Veterans of the Marine Corps — whose photos were disseminated without their consent — spoke out Wednesday on the nude photo scandal that has jolted the U.S. military. Meanwhile, U.S. lawmakers have called for an investigation into the Marine Corp’s culture in the wake of the shocking news.
In a letter to Armed Services Committee chairman Senators John McCain, Senator Kirsten Gillibrand asked that the committee hold a hearing on whether the recent dissemination of nude photos of current and former servicewomen was part of a larger “culture of disrespect for female service members.”
The news of Gillibrand’s request came on the heels of comments made by Erika Butner, a Marine veteran who said that her photo was one of those posted to a “Marines United” Facebook page without her consent.
“As a Marine Corps veteran, I am disheartened and disgusted with this scandal,” said Butner, 23, on Wednesday during a news conference with her lawyer, Gloria Allred. “Victim blaming and the excuse that some are giving that ‘boys will be boys’ needs to stop.”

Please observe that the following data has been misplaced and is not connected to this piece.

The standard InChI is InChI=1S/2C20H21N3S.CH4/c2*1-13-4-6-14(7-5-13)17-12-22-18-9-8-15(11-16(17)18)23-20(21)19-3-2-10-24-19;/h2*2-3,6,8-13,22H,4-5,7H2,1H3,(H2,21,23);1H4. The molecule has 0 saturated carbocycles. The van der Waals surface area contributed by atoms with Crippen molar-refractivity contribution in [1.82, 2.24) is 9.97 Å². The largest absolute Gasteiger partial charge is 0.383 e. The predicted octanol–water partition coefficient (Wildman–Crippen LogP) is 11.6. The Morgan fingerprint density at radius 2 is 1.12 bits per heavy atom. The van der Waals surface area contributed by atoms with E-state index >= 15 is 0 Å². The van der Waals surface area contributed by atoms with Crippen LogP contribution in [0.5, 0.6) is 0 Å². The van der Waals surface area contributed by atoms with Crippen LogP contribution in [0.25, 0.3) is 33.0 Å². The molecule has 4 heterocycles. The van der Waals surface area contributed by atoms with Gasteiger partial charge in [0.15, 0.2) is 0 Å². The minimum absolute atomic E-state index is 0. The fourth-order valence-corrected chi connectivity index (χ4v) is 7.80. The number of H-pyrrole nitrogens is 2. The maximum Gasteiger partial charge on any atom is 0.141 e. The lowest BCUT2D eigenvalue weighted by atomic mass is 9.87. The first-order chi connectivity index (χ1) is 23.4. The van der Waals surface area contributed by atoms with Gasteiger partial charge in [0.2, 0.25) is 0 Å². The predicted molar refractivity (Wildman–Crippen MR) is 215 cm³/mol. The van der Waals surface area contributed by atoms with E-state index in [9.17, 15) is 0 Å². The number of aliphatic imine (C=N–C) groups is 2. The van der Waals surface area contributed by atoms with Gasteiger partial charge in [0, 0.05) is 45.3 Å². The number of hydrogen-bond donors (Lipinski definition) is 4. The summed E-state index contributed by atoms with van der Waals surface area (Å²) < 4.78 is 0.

Butner said she first heard of the group in August, when a friend of hers was posted to the page without her consent. In January, she notified the Naval Criminal Investigative Service and Google about a shared drive posted to the group that contained naked photos of more than two dozen service members. Comments posted to the group described the victims graphically — in some cases advocating that they be raped or sexually assaulted. Names, ranks, and duty stations of the victims were also shared.
The “Marines United” page has since been taken down, but active duty Marine Lance Cpl. Maris Woytek, who appeared with Butner on Wednesday, has warned that other shared drives are still active.
“These people aren’t stopping,” Woytek said. “They’re making it a point to be worse.” For more on the story and footage from Butner’s press conference, watch the video below.
Read the full story at NBC News.